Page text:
MAC: Mines and Communities

December Landslide Forces Freeport-McMoRan Unit To Scale Back Production

Published by MAC on 2004-01-26

Indonesian Miner Cuts Outlook - December Landslide Forces Freeport-McMoRan Unit To Scale Back Production

By John McBeth, The Wall Street Journal

January 26, 2004

Jakarta, Indonesia - PT Freeport Indonesia has cut its 2004 sales forecasts by nearly one-third after a second landslide in three months forced it to reconfigure the slopes of its giant Grasberg mine in Indonesia's Papua province.

The copper and gold mining company has cut its Indonesian production forecasts for the next five months by more than one-half. Some mining industry analysts estimate the production cut could keep as much as 200,000 metric tons of copper -- contained in concentrated form -- out of an already tight market in the first quarter of 2004, leading to world-wide shortages for smelters and copper rod manufacturers.

Richard Adkerson, president and chief executive of Freeport-McMoRan Copper & Gold Inc., the Louisiana parent of the Indonesian company, lowered its 2004 forecast for copper sales to one billion pounds (450 million kilograms) from 1.4 billion pounds. He also reduced projected gold sales for the year to 1.5 million ounces from 2.2 million ounces. Mr. Adkerson disclosed the revisions in a conference call last week with metal industry analysts.

"We're in part of the cycle where manufacturing companies throughout the supply chain have been replenishing their inventories at a time when prices of all commodities has been rising," one metals analyst in London said Sunday. "Grasberg's problems are really the straw that broke the camel's back."

The world price for copper cathode has risen to $2,445 a metric ton from $1,600 in March and is expected to strengthen further during the next 12 months, with analysts estimating a 750,000-ton shortfall in world supplies this year.

That is the good news for Freeport, whose share price has remained at near record highs despite its crop of misfortunes at Grasberg. Freeport executives say they expect a strong cash flow in the second half of the year and into 2005, once engineers get the Indonesian mine back into full production.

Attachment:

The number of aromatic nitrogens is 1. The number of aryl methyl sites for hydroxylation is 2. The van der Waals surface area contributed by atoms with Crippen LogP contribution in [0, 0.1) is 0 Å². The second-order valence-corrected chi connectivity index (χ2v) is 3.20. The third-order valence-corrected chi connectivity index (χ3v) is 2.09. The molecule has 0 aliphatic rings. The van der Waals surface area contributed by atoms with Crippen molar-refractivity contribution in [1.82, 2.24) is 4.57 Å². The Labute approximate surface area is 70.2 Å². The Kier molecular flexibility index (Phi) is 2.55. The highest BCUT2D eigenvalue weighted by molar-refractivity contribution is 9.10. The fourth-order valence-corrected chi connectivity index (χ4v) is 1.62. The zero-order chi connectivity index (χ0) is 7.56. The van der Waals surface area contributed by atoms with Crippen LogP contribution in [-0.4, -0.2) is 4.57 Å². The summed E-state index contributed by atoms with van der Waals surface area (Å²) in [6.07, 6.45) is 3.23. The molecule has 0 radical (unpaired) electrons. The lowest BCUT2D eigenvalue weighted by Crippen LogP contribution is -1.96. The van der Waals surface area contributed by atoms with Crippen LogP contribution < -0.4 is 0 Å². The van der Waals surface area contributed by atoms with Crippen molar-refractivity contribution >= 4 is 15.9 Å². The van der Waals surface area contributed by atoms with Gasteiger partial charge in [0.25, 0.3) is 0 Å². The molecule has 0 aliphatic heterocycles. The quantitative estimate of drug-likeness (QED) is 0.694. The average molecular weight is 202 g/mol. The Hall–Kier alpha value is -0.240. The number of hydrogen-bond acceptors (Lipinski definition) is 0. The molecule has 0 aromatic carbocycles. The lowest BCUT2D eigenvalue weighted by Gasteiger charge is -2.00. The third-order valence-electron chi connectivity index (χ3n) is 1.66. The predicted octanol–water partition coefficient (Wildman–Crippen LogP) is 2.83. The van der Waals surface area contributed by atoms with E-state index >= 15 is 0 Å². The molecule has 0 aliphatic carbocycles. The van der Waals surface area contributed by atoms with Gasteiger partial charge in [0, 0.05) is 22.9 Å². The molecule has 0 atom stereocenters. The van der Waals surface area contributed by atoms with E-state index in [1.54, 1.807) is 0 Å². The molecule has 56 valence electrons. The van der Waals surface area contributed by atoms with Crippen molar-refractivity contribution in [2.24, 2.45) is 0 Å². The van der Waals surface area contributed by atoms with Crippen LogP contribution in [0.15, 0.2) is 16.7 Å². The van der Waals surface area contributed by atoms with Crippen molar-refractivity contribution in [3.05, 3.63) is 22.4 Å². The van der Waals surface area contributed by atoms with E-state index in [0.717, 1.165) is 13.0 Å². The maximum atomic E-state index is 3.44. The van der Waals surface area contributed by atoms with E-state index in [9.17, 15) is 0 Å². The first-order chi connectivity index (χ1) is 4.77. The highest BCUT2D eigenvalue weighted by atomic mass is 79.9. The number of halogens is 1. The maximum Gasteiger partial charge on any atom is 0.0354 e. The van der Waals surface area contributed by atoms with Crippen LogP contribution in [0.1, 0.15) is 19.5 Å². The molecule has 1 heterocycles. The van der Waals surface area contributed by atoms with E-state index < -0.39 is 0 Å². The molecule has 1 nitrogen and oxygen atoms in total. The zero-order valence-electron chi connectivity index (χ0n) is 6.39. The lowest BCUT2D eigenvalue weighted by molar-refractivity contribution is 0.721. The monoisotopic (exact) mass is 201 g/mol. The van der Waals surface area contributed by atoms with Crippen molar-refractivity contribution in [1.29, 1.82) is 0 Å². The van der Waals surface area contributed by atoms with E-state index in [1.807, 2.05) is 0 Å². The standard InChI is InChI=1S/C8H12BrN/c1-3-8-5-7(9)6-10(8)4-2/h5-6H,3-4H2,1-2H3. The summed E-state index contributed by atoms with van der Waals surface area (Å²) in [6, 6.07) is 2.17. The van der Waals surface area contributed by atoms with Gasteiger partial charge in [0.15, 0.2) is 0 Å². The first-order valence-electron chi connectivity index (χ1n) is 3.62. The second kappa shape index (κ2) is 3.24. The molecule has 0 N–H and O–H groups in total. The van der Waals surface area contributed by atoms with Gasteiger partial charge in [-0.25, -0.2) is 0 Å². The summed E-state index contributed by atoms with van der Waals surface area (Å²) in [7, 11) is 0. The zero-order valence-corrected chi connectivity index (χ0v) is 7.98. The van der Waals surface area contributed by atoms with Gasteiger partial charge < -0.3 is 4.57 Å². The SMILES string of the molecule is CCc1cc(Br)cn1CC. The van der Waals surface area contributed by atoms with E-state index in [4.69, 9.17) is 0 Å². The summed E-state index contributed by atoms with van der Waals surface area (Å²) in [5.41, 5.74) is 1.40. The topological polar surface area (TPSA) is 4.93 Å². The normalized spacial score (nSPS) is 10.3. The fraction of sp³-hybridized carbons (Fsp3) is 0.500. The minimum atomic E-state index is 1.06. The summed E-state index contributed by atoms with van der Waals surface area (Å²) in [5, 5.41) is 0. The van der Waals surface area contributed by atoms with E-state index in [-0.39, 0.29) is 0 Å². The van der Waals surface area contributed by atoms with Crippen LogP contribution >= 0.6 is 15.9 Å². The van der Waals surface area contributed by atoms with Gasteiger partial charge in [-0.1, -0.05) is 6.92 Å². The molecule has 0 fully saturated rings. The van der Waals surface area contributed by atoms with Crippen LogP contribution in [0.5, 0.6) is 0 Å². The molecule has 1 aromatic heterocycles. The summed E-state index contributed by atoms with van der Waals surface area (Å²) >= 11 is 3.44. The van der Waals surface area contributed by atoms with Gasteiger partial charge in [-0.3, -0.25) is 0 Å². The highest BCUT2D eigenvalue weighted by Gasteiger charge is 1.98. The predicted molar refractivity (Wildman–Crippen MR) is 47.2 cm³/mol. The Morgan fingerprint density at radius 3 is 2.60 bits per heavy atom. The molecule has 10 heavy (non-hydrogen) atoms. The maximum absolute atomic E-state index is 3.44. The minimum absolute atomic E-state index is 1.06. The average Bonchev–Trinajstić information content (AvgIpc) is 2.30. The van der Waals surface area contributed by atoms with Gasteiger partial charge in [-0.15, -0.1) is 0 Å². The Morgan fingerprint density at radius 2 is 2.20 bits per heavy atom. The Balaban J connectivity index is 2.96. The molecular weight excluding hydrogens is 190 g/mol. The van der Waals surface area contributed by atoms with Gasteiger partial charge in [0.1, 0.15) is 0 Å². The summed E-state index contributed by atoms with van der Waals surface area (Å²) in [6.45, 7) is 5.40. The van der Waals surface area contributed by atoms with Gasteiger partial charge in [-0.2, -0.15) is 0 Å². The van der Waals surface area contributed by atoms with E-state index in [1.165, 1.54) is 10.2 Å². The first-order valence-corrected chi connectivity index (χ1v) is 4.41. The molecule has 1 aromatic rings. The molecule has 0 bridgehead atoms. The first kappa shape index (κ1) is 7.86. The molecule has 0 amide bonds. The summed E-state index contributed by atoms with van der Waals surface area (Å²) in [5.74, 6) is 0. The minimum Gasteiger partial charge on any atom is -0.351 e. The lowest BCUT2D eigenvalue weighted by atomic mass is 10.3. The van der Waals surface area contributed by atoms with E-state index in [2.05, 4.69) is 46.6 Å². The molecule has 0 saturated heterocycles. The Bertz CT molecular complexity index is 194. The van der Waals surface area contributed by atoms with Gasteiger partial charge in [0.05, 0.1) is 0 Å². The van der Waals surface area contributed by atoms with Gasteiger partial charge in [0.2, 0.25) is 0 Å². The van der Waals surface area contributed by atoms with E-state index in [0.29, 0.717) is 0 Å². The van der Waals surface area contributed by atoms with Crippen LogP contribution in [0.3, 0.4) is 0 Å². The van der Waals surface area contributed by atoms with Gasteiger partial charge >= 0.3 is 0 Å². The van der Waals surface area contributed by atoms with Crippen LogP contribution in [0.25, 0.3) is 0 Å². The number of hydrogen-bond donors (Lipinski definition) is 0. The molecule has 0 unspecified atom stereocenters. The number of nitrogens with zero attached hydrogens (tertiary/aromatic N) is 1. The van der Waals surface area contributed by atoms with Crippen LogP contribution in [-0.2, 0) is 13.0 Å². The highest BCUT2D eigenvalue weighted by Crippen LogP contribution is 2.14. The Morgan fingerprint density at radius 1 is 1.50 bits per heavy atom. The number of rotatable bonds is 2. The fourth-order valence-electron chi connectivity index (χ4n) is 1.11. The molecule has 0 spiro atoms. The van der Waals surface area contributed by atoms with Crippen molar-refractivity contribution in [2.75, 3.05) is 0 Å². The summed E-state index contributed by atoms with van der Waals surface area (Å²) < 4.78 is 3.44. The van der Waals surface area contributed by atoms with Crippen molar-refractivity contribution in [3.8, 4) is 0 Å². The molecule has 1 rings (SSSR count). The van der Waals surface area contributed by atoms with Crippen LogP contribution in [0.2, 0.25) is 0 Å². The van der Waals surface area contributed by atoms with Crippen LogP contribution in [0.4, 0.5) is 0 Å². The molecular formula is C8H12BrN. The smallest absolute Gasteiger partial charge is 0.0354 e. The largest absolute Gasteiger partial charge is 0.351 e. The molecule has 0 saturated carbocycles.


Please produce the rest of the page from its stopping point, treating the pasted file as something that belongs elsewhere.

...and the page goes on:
Freeport McMoRan's stock, which trades on the New York Stock Exchange, rocketed to a high of $46 last year from about $16 at the beginning of 2003. Although the price has dropped back in recent weeks, Freeport stock was still trading at close to $40 last week after Mr. Adkerson and company Chairman James R. Moffett disclosed the company's longer-term outlook.

Grasberg is widely regarded as the world's most profitable mine, with rich gold deposits helping to keep the cost of mining copper down to 10 cents a pound, compared with more than 50 cents a pound for most other copper producers.

Freeport's problems in Indonesia began Oct. 9, when a massive landslide in the south wall of the Grasberg pit killed eight workers and buried most of the mine's high-grade ore deposits. Then, in early December, only days after the company received Indonesian government approval to resume full-scale operations, a second slide occurred in the same section of the mine.

This is the first time since the Grasberg mine opened 15 years ago that Freeport has had trouble with the slopes of the pit, which is at an altitude of about 3,600 meters in Papua's central highlands. With engineers now drilling rubble out of the south wall, total ore production has dropped to 100,000 metric tons a day from 230,000 tons, with half of that coming from Freeport's underground operations.

Write to John McBeth at


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